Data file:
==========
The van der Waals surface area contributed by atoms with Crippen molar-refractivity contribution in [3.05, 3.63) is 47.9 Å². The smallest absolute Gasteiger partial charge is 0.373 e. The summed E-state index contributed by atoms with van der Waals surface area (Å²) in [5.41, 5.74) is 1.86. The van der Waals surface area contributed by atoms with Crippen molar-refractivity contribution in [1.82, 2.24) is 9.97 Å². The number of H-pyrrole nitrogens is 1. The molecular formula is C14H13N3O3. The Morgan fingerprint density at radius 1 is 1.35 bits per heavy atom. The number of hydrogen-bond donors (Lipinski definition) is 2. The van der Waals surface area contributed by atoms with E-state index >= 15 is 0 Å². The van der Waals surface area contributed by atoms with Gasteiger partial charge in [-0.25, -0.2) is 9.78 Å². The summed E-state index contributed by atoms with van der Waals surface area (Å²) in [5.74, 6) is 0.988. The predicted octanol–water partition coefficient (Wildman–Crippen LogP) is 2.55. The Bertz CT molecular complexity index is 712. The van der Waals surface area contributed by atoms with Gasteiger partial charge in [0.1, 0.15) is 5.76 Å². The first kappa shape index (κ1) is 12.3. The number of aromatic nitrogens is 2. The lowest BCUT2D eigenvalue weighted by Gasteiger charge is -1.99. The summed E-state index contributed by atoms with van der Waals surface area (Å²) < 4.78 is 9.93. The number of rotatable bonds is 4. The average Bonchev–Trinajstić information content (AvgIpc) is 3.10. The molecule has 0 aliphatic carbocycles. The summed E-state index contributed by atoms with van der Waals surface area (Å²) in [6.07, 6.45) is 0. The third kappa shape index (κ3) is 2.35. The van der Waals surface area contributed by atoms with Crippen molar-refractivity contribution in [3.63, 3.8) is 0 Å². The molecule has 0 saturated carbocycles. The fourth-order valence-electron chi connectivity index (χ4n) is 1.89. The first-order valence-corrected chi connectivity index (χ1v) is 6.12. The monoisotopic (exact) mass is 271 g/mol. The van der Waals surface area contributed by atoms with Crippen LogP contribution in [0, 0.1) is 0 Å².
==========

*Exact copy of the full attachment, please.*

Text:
The van der Waals surface area contributed by atoms with Crippen molar-refractivity contribution in [3.05, 3.63) is 47.9 Å². The smallest absolute Gasteiger partial charge is 0.373 e. The summed E-state index contributed by atoms with van der Waals surface area (Å²) in [5.41, 5.74) is 1.86. The van der Waals surface area contributed by atoms with Crippen molar-refractivity contribution in [1.82, 2.24) is 9.97 Å². The number of H-pyrrole nitrogens is 1. The molecular formula is C14H13N3O3. The Morgan fingerprint density at radius 1 is 1.35 bits per heavy atom. The number of hydrogen-bond donors (Lipinski definition) is 2. The van der Waals surface area contributed by atoms with E-state index >= 15 is 0 Å². The van der Waals surface area contributed by atoms with Gasteiger partial charge in [-0.25, -0.2) is 9.78 Å². The summed E-state index contributed by atoms with van der Waals surface area (Å²) in [5.74, 6) is 0.988. The predicted octanol–water partition coefficient (Wildman–Crippen LogP) is 2.55. The Bertz CT molecular complexity index is 712. The van der Waals surface area contributed by atoms with Gasteiger partial charge in [0.1, 0.15) is 5.76 Å². The first kappa shape index (κ1) is 12.3. The number of aromatic nitrogens is 2. The lowest BCUT2D eigenvalue weighted by Gasteiger charge is -1.99. The summed E-state index contributed by atoms with van der Waals surface area (Å²) < 4.78 is 9.93. The number of rotatable bonds is 4. The average Bonchev–Trinajstić information content (AvgIpc) is 3.10. The molecule has 0 aliphatic carbocycles. The summed E-state index contributed by atoms with van der Waals surface area (Å²) in [6.07, 6.45) is 0. The third kappa shape index (κ3) is 2.35. The van der Waals surface area contributed by atoms with Crippen molar-refractivity contribution in [3.63, 3.8) is 0 Å². The molecule has 0 saturated carbocycles. The fourth-order valence-electron chi connectivity index (χ4n) is 1.89. The first-order valence-corrected chi connectivity index (χ1v) is 6.12. The monoisotopic (exact) mass is 271 g/mol. The van der Waals surface area contributed by atoms with Crippen LogP contribution in [0, 0.1) is 0 Å².